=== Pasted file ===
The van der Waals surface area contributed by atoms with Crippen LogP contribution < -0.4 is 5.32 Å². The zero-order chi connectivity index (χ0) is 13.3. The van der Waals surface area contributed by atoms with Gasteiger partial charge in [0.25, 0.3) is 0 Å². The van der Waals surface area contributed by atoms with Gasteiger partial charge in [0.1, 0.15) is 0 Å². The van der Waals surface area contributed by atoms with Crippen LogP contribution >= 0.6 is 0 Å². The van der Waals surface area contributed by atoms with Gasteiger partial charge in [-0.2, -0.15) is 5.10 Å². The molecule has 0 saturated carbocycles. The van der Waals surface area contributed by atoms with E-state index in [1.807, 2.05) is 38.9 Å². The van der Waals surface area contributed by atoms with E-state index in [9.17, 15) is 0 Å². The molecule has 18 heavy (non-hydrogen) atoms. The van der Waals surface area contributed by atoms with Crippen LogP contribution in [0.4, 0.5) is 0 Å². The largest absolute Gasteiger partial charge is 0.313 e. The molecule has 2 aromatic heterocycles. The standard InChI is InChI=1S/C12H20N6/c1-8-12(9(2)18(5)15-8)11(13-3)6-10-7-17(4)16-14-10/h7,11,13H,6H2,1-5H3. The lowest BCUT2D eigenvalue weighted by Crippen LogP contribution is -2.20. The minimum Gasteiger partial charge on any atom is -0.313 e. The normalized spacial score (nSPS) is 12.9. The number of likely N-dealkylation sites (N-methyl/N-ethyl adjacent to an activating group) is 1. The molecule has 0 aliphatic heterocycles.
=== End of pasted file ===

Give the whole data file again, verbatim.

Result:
The van der Waals surface area contributed by atoms with Crippen LogP contribution < -0.4 is 5.32 Å². The zero-order chi connectivity index (χ0) is 13.3. The van der Waals surface area contributed by atoms with Gasteiger partial charge in [0.25, 0.3) is 0 Å². The van der Waals surface area contributed by atoms with Gasteiger partial charge in [0.1, 0.15) is 0 Å². The van der Waals surface area contributed by atoms with Crippen LogP contribution >= 0.6 is 0 Å². The van der Waals surface area contributed by atoms with Gasteiger partial charge in [-0.2, -0.15) is 5.10 Å². The molecule has 0 saturated carbocycles. The van der Waals surface area contributed by atoms with E-state index in [1.807, 2.05) is 38.9 Å². The van der Waals surface area contributed by atoms with E-state index in [9.17, 15) is 0 Å². The molecule has 18 heavy (non-hydrogen) atoms. The van der Waals surface area contributed by atoms with Crippen LogP contribution in [0.4, 0.5) is 0 Å². The largest absolute Gasteiger partial charge is 0.313 e. The molecule has 2 aromatic heterocycles. The standard InChI is InChI=1S/C12H20N6/c1-8-12(9(2)18(5)15-8)11(13-3)6-10-7-17(4)16-14-10/h7,11,13H,6H2,1-5H3. The lowest BCUT2D eigenvalue weighted by Crippen LogP contribution is -2.20. The minimum Gasteiger partial charge on any atom is -0.313 e. The normalized spacial score (nSPS) is 12.9. The number of likely N-dealkylation sites (N-methyl/N-ethyl adjacent to an activating group) is 1. The molecule has 0 aliphatic heterocycles.